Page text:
Damien Chavelle’s film boils down to one primary question: what does it take to achieve greatness? Doubtless there’s a price, as even the title suggests. Anyone moving too fast risks injury. We’ve seen a good number of these masochistic high achiever narratives in recent years but unlike Black Swan and The Social Network, for example, Whiplash steers away from the question of whether greatness is worth the price. This is more taken as evident by the two main characters and so imbues the film with a very different energy.
Whiplash is a character study of 19 year old drummer Andrew Reiman (Miles Teller). In his time at the (fictional) Schaffer Conservatory he becomes the protégé of the despotic conductor Fletcher played by J.K. Simmons. Much has been made of Simmons’ performance, which is by all counts extraordinary, his ability to switch between nurturing and terrifying while remaining a coherent and relatable human is astounding. Yet I don’t want to repeat what has been already thoroughly and more aptly lauded. Sadly much of the praise for Simmons seems to downplay Teller’s performance as Reiman, accusing him of being flat, or worse, a “blank slate”. Quite on the contrary, Teller’s performance is subtle and reels in the viewer. In the same way as the opening shot shows us Reiman from afar and the closing shot zooms in on his face we totally enter this character’s universe through the film. It’s reminiscent of Dustin Hoffman’s performance in The Graduate, making someone shy, difficult and clearly flawed into the hero we all stand behind.
In many ways Whiplash is a purification of the determined genius theme. The small side-plot where Reiman throws away a chance at a relationship is just that, a side-plot: whereas this served as Zuckerberg’s sole character motivation in Fincher’s Social Network. The only obstacle Reiman faces is his own limits and resolve. His power resides in being as self-sacrificing as possible, even seeking comfort in the arms of his father is seen as a lack of motivation and hence a weakness. His bleeding fingers from too much practice are treated as necessary battle scars and a kind of symbolic ascension to the mythical higher plane of “greatness”. Perhaps it’s a sign of residual unacceptance that these same actions, the frantic pursuit of perfection in art through self-destruction, are seen as a tragedy and framed as a slow descent into madness in Black Swan when it’s performed by a woman. Either way Fletcher’s role in the narrative falls in harmony with his role as conductor, in the long run both invisible and instrumental in teasing the potential out of this drummer. Fletcher becomes the despotic father figure finally pulling Reiman out of the nest to fly.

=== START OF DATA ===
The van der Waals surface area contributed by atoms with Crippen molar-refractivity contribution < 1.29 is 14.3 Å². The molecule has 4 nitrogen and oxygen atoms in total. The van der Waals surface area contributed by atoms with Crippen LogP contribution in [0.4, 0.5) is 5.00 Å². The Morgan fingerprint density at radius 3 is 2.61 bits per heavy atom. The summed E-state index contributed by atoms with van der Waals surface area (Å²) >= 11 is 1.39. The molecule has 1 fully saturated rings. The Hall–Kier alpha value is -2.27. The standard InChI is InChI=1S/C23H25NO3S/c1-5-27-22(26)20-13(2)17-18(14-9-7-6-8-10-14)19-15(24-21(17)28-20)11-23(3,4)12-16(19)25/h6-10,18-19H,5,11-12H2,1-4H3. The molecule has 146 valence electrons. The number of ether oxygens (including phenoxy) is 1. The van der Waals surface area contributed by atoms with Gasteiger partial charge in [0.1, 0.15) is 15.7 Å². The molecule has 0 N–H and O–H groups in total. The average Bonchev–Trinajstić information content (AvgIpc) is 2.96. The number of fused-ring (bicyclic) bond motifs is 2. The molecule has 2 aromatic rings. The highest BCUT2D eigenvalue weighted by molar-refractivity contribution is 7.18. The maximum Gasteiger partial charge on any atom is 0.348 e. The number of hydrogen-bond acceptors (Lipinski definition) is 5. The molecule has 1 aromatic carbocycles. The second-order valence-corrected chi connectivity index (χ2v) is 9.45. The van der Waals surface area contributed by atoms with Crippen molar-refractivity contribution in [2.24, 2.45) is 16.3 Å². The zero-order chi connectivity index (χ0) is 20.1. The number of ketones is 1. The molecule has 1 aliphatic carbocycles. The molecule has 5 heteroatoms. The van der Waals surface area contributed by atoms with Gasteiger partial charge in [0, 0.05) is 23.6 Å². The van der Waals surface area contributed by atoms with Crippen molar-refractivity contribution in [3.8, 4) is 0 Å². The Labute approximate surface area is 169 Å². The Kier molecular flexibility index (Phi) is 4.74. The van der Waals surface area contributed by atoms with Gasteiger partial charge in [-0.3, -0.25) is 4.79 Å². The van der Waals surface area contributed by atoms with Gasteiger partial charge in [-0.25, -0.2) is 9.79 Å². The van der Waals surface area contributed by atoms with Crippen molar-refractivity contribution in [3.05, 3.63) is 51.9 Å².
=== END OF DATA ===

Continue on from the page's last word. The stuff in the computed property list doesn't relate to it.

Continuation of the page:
The script is what really shines here; it could almost be a play. It would probably be a very good play. This is not to say that it lacks cinematic elements, more that it goes a little overboard on occasion. Sitting in a cinema with eighty percent of the screen blurred in a soft-focus close up is never a rewarding experience and many scenes are filled with this kind of close-up, quick-cutting that starts to feel like time-filler after a while. The jazz scenes vary between genius and irritating. A choppy cut on every new instrument is not a new or edgy way to film music and it gets to seem a little like a cheap music video from time to time. However the film is so engaging and well structured that you can forgive. The final scene is triumphant, finishing on a drum solo it seems to perfect sum up the film, its main character and its proposed philosophy all at once. It’s not perfect, it may even be self-indulgent, but it’s daring and engaging and demands your attention and forgiveness for its faults because it may just be the closest thing to genius you get to see.
- Entertainment: 5/5
- Artistic: 4/5
- Intellectual: 5/5